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Air-cooled Machine Maintenance

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Posted · Original PosterOP

Maintaining your air cooled PC

Disclaimer: This is from my point of view, as a computer technician. Each and every day I work on machines that are either brand new or 6 years old and dusty as hell. Don't take this as a how to, it's just my opinion. Apply it to your situation whichever way you want.


We all know dust will go anywhere and the fans in our computer move air and therefore also move dust particles. Over time, particles become clouds of dust and before you know it, it starts sticking to fan blades or clogs your heatsinks. Over the course of a couple years, as you can imagine, this can provide you with a lovely gray coating on everything inside your PC. Fans will not be as efficient, heatsinks will not dissipate the heat as quick as they would normally and before you know it, you'll see a rise in CPU and GPU temperatures. At idle or while browsing the web this is not a big deal, but if you regularly use your machine for gaming, the impact can be much bigger. Higher temperatures also means thermal compound degrades quicker. Degraded thermal compound doesn't do it's job of filling the microscopic gaps between the chip and the heatsink. That in turn also leads to higher temperatures. It's a vicious circle, I'm sure you get the point.



No matter how clean your house is, dust WILL get into your machine.


How do we avoid all this?

You can never avoid getting some dust inside your case. All cases have some uncovered parts or vent holes through which dust can sneak in when your machine is off. The picture below shows my regularly used rig, which hadn't been cleaned since early 2013 (over 3 years), but does have air filters on all case fans. You may notice there's a grayish hue on the motherboard and CPU fan. Do note there are no dust clouds or large amounts of accumulated dust anywhere.



Dust gets in, no matter what.


What can we do to reduce dust?

Fan filters are an easy way to avoid getting large amounts of dust in your machine. More expensive cases have built in filters nowadays, but if yours doesn't, you can buy them and attach them to your fan quite easily.

Just do a search on Amazon for fan filters. 120mm ones are between 5 and 10$US and come in a variety of designs and colors.



Before and after pictures of fan filters after more than 3 years of use.


Another way to prevent dust buildup inside of your rig is creating positive air pressure inside your case. All fans can move a certain amount of air per minute at a certain speed, usually specified in 'CFM' or cubic feet per minute. All you need to do is make sure you're pushing more air into the case than you're sucking out with your exhaust fan(s). A little bit of math, but it will prevent dust and air from entering your case through vent holes and creating big clouds of dust inside your case.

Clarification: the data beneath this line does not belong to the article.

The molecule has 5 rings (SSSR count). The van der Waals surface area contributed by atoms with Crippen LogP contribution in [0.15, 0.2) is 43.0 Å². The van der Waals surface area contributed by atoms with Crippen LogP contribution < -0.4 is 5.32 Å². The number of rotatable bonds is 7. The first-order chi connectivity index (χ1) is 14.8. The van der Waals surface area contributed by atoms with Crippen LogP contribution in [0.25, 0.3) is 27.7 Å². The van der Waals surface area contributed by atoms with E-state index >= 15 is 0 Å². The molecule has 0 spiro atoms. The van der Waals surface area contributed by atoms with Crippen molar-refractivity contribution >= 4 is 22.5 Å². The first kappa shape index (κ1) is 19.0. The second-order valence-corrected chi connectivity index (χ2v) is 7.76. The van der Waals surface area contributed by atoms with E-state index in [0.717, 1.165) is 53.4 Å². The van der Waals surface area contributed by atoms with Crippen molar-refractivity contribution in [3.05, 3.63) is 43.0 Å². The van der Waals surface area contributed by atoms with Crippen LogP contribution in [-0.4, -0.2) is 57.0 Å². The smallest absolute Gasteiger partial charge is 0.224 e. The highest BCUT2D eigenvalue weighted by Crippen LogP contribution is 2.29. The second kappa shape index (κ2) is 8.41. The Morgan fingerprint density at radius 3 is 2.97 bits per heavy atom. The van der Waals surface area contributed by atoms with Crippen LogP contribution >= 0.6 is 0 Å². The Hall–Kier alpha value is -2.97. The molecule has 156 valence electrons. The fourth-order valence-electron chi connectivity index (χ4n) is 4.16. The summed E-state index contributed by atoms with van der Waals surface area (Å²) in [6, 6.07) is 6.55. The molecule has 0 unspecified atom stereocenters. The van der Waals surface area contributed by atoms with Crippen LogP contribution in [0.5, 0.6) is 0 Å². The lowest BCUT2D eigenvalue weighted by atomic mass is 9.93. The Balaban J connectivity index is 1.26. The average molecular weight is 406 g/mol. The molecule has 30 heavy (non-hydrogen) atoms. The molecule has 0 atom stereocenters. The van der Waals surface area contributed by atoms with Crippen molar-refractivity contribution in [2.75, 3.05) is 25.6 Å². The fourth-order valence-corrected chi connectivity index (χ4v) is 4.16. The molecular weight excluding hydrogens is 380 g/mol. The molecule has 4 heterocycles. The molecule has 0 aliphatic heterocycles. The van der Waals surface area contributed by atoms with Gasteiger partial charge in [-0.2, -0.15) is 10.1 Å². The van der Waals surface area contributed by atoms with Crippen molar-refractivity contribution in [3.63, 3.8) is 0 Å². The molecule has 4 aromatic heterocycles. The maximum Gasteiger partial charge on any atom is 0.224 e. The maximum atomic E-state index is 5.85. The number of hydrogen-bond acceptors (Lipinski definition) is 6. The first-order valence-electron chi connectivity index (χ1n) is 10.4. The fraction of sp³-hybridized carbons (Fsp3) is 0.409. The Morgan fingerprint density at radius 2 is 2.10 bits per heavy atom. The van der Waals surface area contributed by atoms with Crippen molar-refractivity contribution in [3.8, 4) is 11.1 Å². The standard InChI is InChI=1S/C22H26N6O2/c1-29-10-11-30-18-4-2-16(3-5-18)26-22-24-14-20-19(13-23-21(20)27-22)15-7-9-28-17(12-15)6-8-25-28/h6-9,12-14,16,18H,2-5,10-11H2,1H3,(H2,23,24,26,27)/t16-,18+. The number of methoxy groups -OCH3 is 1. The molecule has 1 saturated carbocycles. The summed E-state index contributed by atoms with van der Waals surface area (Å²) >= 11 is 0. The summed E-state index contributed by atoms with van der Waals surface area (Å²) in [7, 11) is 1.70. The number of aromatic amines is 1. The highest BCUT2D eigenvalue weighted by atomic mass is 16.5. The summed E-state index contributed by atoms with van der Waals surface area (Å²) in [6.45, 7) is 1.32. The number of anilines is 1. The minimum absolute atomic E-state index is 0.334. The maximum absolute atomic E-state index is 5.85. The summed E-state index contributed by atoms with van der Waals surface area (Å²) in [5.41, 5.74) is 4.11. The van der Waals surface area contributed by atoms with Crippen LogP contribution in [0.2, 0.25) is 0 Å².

We're past that stage, the damage has been done. What do I do to clean it up?


Okay, so your machine looks like a vacuum cleaner's dust bag. You're gonna have to remove the dust. Take your computer apart to the point where you have decent access to most components and dusty spots and I'd advise to take your machine outside on a nice day when you do clean it. You don't want to get all that dust back into your house! Here's my step-by-step when it comes to internal cleaning and removing dust. Again, by no means the best and only way to do it, always use your common sense. I am not responsible for damages.

  1. Go outside, you don't want that dust in your house/room.
  2. ESD strap! Make sure you don't kill your components with electrostatic discharge.
  3. Remove components if necessary.
  4. Get a nice hairy brush. 1 or even 2 inch wide painters brush from animal hair will do fine. Get compressed air if you must. I have never used them.
  5. Get rid of the dust. Do not ever put a vacuum cleaner nozzle against your components, for static discharge reasons as stated before.
  6. Take off your CPU heatsink. Too many different kinds to tell you how to do that. Google it if you are unsure.
  7. Remove thermal paste (or thermal cake after a while) and clean the two touching surfaces of the CPU and heatsink with a IPA (isopropyl alcohol) wipe. I usually gently buff the surfaces with a soft microfiber cloth until shiny.
  8. Reapply thermal paste. Many ways to do this. I use the pea in the middle method. Everyone has their own preference, I'm not gonna start a war here. ;) Put your heatsink on, make sure the thermal paste is spread nicely.
  9. Reassemble machine and turn it on to see if you assembled it correctly.



I hope this was of any help. If so, thumbs up, agree, like and all that are much appreciated. Enjoy your dust free machine!

Folding@Home ~75k points per day | My Simple Air-cooled Machine Maintenance Guide | Dutch Talk | Building a Wooden Popsicle Stick House

Main rig: i7-3770 stock - ASUS P8Z77-M - 8GB DDR3 1600MHz - 2x Radeon HD6970 2GB - SilverStone GD05-B - Corsair RM650x

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